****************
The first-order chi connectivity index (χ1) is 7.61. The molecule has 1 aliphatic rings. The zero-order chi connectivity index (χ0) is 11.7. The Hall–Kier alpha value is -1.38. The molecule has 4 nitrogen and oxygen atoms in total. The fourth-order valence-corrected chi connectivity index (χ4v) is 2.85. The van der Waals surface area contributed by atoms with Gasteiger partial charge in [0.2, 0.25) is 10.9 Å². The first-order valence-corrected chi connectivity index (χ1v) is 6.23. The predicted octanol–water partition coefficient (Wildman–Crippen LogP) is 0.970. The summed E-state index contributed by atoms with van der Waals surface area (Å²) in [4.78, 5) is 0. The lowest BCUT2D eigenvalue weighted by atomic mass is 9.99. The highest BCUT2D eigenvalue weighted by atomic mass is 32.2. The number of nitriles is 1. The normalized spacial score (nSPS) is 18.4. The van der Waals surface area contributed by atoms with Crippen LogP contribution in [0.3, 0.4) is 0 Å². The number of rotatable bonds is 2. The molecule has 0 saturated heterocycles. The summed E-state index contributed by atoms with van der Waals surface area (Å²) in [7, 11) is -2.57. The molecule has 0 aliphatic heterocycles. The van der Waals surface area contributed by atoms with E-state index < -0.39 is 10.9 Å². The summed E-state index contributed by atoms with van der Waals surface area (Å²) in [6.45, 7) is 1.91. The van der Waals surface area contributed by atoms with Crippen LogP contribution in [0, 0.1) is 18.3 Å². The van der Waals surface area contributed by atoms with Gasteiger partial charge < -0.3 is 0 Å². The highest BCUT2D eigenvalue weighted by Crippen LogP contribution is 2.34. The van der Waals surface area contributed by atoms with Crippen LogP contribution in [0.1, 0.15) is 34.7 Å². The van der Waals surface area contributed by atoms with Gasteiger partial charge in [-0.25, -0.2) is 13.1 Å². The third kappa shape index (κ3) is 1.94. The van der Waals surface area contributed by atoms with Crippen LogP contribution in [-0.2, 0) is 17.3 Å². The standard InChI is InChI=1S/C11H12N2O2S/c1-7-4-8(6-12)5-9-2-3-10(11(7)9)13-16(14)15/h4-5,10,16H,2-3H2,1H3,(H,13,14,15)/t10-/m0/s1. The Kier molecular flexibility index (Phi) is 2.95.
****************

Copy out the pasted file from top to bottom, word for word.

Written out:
The first-order chi connectivity index (χ1) is 7.61. The molecule has 1 aliphatic rings. The zero-order chi connectivity index (χ0) is 11.7. The Hall–Kier alpha value is -1.38. The molecule has 4 nitrogen and oxygen atoms in total. The fourth-order valence-corrected chi connectivity index (χ4v) is 2.85. The van der Waals surface area contributed by atoms with Gasteiger partial charge in [0.2, 0.25) is 10.9 Å². The first-order valence-corrected chi connectivity index (χ1v) is 6.23. The predicted octanol–water partition coefficient (Wildman–Crippen LogP) is 0.970. The summed E-state index contributed by atoms with van der Waals surface area (Å²) in [4.78, 5) is 0. The lowest BCUT2D eigenvalue weighted by atomic mass is 9.99. The highest BCUT2D eigenvalue weighted by atomic mass is 32.2. The number of nitriles is 1. The normalized spacial score (nSPS) is 18.4. The van der Waals surface area contributed by atoms with Crippen LogP contribution in [0.3, 0.4) is 0 Å². The number of rotatable bonds is 2. The molecule has 0 saturated heterocycles. The summed E-state index contributed by atoms with van der Waals surface area (Å²) in [7, 11) is -2.57. The molecule has 0 aliphatic heterocycles. The van der Waals surface area contributed by atoms with E-state index < -0.39 is 10.9 Å². The summed E-state index contributed by atoms with van der Waals surface area (Å²) in [6.45, 7) is 1.91. The van der Waals surface area contributed by atoms with Crippen LogP contribution in [0, 0.1) is 18.3 Å². The van der Waals surface area contributed by atoms with Gasteiger partial charge < -0.3 is 0 Å². The highest BCUT2D eigenvalue weighted by Crippen LogP contribution is 2.34. The van der Waals surface area contributed by atoms with Crippen LogP contribution in [0.1, 0.15) is 34.7 Å². The van der Waals surface area contributed by atoms with Gasteiger partial charge in [-0.25, -0.2) is 13.1 Å². The third kappa shape index (κ3) is 1.94. The van der Waals surface area contributed by atoms with Crippen LogP contribution in [-0.2, 0) is 17.3 Å². The standard InChI is InChI=1S/C11H12N2O2S/c1-7-4-8(6-12)5-9-2-3-10(11(7)9)13-16(14)15/h4-5,10,16H,2-3H2,1H3,(H,13,14,15)/t10-/m0/s1. The Kier molecular flexibility index (Phi) is 2.95.